Fossil microbes discovered in Australia could be Earth’s oldest known life form

The fossil microbes were found at Strelley Pool in Western Australia, one of the first known stretches of beach on Earth. Photograph: David Wacey/AFP/Getty Images

The fossilised remains of microbes that lived beside the sea in the earliest chapter of life on Earth have been discovered in a slab of rock in Western Australia.

Researchers found the tiny fossils in rock formations that date to 3.4bn years ago, making them strong candidates to be the oldest microbes found. Some clung to grains of sand that had gathered on one of the first known stretches of beach.

The findings paint a vivid picture of life arising when the first landmasses began to emerge in fragmentary fashion from the oceans. At the time, volcanic eruptions spewed gas and lava, while a blanket of thick cloud greyed the skies. The moon – much closer then than it is today – pulled the oceans into vast tidal surges. There was no breathable oxygen.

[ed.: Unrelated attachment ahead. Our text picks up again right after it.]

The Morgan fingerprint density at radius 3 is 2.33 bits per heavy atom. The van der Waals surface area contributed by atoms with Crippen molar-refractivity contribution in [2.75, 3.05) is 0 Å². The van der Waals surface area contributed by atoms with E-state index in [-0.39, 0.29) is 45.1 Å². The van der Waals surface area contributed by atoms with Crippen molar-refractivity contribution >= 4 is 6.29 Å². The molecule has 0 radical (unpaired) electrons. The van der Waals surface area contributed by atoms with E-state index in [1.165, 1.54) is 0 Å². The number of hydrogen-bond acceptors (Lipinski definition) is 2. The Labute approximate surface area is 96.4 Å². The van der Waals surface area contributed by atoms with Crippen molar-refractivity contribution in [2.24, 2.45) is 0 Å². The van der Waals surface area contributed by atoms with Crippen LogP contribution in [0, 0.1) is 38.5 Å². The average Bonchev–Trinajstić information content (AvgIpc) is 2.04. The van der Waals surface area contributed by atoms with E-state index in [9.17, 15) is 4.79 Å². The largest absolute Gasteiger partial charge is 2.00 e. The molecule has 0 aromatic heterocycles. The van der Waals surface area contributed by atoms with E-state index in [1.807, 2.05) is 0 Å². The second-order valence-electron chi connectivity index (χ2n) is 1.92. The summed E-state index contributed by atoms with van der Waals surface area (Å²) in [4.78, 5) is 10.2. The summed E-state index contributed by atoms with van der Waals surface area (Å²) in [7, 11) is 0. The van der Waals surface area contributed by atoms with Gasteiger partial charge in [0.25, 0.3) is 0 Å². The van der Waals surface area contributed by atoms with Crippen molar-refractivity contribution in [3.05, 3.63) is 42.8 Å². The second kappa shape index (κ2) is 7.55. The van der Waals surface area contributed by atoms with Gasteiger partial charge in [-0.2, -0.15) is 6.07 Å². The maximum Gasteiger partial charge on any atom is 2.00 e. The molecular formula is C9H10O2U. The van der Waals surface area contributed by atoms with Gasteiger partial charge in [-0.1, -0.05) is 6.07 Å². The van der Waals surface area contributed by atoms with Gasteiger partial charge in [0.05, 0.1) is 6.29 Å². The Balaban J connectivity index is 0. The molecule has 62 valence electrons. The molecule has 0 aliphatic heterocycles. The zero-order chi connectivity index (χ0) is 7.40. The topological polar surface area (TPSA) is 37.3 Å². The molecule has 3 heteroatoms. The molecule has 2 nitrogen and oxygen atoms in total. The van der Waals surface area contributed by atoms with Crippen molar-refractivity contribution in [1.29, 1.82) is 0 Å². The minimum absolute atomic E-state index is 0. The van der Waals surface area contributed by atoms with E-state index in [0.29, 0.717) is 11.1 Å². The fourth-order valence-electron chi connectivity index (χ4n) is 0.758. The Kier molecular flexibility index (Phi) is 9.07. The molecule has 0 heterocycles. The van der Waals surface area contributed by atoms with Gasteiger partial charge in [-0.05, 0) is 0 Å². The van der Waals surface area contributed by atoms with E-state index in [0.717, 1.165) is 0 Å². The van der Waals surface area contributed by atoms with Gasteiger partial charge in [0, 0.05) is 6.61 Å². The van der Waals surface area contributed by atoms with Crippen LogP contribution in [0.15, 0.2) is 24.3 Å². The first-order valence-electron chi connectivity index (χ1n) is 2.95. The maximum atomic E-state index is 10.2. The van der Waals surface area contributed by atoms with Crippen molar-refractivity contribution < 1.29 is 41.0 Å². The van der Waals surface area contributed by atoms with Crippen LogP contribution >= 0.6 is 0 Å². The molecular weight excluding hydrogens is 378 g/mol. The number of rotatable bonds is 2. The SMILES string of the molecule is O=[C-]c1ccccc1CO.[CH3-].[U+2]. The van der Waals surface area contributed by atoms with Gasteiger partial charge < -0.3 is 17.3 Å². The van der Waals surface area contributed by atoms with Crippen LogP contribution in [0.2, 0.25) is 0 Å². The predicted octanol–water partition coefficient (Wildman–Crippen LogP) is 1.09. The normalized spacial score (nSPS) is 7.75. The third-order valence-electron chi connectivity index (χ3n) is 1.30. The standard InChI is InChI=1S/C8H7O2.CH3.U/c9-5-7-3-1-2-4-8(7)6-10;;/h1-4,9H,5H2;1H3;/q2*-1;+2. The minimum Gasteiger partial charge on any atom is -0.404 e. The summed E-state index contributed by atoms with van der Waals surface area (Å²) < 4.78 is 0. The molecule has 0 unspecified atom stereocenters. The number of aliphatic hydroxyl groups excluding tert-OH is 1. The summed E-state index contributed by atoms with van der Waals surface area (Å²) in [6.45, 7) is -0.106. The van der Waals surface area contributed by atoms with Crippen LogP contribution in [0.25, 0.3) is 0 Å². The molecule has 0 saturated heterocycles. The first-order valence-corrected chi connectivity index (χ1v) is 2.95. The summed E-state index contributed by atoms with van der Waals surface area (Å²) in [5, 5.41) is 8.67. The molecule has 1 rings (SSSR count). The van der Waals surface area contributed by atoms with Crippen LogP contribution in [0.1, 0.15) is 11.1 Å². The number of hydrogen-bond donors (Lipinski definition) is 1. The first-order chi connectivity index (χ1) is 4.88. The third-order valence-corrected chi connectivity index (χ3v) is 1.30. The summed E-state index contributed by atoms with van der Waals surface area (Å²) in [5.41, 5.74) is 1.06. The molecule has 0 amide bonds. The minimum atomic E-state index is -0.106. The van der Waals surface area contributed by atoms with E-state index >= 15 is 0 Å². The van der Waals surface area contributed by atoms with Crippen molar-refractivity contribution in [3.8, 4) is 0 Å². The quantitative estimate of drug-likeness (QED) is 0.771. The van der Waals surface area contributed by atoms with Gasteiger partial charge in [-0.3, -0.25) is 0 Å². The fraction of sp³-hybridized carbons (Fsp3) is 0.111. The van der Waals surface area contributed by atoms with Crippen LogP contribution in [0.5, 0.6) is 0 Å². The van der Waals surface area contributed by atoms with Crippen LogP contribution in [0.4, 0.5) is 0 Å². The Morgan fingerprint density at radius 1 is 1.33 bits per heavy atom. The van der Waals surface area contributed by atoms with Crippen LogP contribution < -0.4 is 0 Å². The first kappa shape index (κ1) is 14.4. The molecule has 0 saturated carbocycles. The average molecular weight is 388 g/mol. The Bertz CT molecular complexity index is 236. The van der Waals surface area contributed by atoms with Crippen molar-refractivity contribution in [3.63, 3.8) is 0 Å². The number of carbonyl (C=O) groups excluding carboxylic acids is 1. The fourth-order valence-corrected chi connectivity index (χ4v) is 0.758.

“To us it would have seemed like a hellish place to live,” said Prof Martin Brasier at Oxford University, who co-authored a report on the fossils in the journal Nature Geoscience. “To early life, this was paradise. A true Eden.”

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